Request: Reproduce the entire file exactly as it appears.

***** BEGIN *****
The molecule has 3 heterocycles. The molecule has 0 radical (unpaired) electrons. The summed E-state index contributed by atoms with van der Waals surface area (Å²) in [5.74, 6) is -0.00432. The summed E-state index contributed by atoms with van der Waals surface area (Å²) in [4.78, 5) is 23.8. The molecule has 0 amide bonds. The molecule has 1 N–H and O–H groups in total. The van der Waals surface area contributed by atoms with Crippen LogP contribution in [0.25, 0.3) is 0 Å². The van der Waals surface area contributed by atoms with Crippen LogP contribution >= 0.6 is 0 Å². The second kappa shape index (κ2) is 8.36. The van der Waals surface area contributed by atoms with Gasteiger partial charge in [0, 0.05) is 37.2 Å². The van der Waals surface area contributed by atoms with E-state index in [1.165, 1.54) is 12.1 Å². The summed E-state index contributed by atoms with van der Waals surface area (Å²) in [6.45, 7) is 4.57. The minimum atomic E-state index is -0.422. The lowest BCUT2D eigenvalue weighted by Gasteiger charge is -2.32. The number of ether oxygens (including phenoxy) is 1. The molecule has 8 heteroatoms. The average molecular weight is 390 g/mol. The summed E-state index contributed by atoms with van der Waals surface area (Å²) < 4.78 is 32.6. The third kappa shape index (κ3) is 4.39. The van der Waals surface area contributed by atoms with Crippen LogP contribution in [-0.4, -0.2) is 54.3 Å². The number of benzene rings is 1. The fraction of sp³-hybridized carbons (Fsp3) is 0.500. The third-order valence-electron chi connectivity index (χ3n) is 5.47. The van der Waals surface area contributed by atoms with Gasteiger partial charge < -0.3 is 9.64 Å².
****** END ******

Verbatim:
The molecule has 3 heterocycles. The molecule has 0 radical (unpaired) electrons. The summed E-state index contributed by atoms with van der Waals surface area (Å²) in [5.74, 6) is -0.00432. The summed E-state index contributed by atoms with van der Waals surface area (Å²) in [4.78, 5) is 23.8. The molecule has 0 amide bonds. The molecule has 1 N–H and O–H groups in total. The van der Waals surface area contributed by atoms with Crippen LogP contribution in [0.25, 0.3) is 0 Å². The van der Waals surface area contributed by atoms with Crippen LogP contribution >= 0.6 is 0 Å². The second kappa shape index (κ2) is 8.36. The van der Waals surface area contributed by atoms with Gasteiger partial charge in [0, 0.05) is 37.2 Å². The van der Waals surface area contributed by atoms with E-state index in [1.165, 1.54) is 12.1 Å². The summed E-state index contributed by atoms with van der Waals surface area (Å²) in [6.45, 7) is 4.57. The minimum atomic E-state index is -0.422. The lowest BCUT2D eigenvalue weighted by Gasteiger charge is -2.32. The number of ether oxygens (including phenoxy) is 1. The molecule has 8 heteroatoms. The average molecular weight is 390 g/mol. The summed E-state index contributed by atoms with van der Waals surface area (Å²) < 4.78 is 32.6. The third kappa shape index (κ3) is 4.39. The van der Waals surface area contributed by atoms with Crippen LogP contribution in [-0.4, -0.2) is 54.3 Å². The number of benzene rings is 1. The fraction of sp³-hybridized carbons (Fsp3) is 0.500. The third-order valence-electron chi connectivity index (χ3n) is 5.47. The van der Waals surface area contributed by atoms with Gasteiger partial charge < -0.3 is 9.64 Å².